VICE and the “new journalism model”*

The business of journalism as we know it is in trouble and there’s a scramble for a “new journalism model,” with held up as the latest prototype (see here, here and here). I am not so sure VICE is the new journalism–its partnership with “old media” (CNN, HBO) is old fashioned, it mostly produces sponsored content (nothing new there), owns an advertising agency and makes nice with Rupert Murdoch. Of course, VICE’s style represents something fresh. With its diversity of topics and irreverence, it is a vast improvement on the talking heads of cable news. But, there is also much to dislike about VICE.

There’s its cheap headlines, sensationalism, vulgarity, misogyny, the way it ridicules mostly non-Western people, and its very white, male, Anglo-American look.

On balance, VICE’s Africa coverage is more bad than good, even when they try not to—whether they cover cyber-fraud in Ghana, embark on “Guides” to Liberia and the Democratic Republic of Congo that resemble “Heart of Darkness” or exaggerate alcohol abuse in Uganda.

Basically they’re just another ambitious media company (Shane Smith, one of the founders, refers to VICE as “the Time Warner of the Streets”) interested in market share, synergy and branding. So, yes, they may be introducing a whole lot of young people to international affairs, but in the process they also work very hard to undermine their own credibility.

* This is a slightly edited version of what I wrote down when Al Jazeera English contacted me about a 60-second comment for  a feature they ran on VICE on the channel’s media program, “The Listening Post.” Start watching the Listening Post feature at 13:52. My short comment was for “Global Village Voices,” a regular, short segment on “Listening Voices” that are usually included at the end of features like the VICE story. A very condensed cut of my comment–to fit into the program’s format; nothing malicious–made it onto the final version of the episode.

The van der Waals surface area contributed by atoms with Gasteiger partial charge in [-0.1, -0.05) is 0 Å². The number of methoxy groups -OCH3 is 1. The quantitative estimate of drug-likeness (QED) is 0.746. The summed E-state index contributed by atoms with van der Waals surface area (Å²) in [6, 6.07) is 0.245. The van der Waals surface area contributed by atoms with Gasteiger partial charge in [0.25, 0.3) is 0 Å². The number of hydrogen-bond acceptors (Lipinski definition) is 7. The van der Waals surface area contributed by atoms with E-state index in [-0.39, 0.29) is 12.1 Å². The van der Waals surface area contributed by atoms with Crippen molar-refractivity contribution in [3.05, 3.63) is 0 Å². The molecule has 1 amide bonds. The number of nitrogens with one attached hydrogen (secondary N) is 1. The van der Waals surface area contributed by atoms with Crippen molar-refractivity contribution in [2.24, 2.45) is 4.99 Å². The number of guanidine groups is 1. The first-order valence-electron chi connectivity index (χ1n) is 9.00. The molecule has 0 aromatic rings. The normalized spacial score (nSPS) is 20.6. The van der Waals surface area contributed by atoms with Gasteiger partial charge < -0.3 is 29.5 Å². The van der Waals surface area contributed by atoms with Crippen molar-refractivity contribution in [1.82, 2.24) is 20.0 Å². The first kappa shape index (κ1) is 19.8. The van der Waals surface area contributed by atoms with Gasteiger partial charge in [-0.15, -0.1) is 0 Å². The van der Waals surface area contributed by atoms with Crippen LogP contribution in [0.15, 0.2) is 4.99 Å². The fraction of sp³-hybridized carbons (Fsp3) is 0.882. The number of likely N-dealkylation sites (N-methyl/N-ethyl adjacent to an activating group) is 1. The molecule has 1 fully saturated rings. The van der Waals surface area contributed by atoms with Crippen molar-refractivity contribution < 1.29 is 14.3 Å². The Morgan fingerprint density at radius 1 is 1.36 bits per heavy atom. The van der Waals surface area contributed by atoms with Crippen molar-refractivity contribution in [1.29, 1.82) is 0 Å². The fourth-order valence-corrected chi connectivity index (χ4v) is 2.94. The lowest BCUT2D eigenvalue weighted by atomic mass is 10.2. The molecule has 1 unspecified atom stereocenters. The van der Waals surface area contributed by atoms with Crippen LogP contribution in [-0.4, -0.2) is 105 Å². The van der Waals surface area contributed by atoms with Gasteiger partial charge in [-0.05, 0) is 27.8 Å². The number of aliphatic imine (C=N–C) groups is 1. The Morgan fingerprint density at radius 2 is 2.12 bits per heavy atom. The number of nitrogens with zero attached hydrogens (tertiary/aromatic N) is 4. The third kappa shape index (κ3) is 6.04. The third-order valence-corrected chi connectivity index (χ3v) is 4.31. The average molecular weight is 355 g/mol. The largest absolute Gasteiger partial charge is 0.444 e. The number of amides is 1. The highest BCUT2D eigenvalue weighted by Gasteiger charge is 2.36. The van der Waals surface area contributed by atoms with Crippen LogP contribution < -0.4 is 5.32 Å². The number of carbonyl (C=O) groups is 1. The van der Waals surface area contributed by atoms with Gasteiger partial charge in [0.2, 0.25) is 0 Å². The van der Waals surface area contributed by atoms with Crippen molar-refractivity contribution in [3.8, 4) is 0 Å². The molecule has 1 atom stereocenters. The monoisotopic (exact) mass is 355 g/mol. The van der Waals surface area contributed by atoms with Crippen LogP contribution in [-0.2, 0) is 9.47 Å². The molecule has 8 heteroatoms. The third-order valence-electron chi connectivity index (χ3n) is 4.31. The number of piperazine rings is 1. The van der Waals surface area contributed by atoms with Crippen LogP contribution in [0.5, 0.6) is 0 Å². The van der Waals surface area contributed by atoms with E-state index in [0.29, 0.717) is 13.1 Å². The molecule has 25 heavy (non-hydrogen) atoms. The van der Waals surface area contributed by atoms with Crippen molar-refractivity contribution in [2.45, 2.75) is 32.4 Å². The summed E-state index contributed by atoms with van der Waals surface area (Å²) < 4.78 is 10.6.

6 thoughts on “VICE and the “new journalism model”*

  1. it’s hard not to take on hegemonic views of the world or reproduce them when a small indie paper goes global. with all its faults, i have to say that while nearly EVERY Hollywood narrative and even major news coverage is told from a structurally racist, sexist, and classicist vantage point, Vice stories, with all of its surface anti-PC irreverence and jokes, and even with the white male “look”, actually are not. That is the most important thing from where i stand. While the “holy shit check this out!” sensationalism is frat-ish and studenty, it is also a part of their success.

  2. I have set my dvr to record the season run of Vice on Hbo, but haven’t been able to watch more than one episode (North Korea defectors/ India vs Pakistan…) Something about the show is just not right, starting with the hosts’ attitude. They, along with the camera, are obviously outsiders, detached from the reality of that which they are reporting on, relying instead on the premise that , yes, this is incredibly dangerous and incredibly crazy, and aren’t glad you are not here; along with bright, strong images and enhancing camera work, all the tropes of reality tv. At the end of the day, nothing new is offered (and has not been done already by the BBC, with more danger and more insight) and everything is over simplified.

  3. Watch “The Vice Guide To Haaj”, it’s really interesting. And not narrated by a white guy. I think that’s a somewhat dubious claim in this post; it focuses on Shane Smith re: the “white guy” perspective, when actually alot of the international Vice stories are not hosted by white guys/Shane Smith. Won’t deny the misogyny, but I don’t think it’s reaches “gonzo porn” levels of misogyny.

    They’ve produced some great stuff…Heavy Metal in Baghdad, Vice Guide To North Korea…and it’s disingenuous to expect outsiders to report on foreign countreis with the nuance of a native. They should do their research, absolutley, but a small degree of misrepresentation (not purposefully calculated) should be expected.

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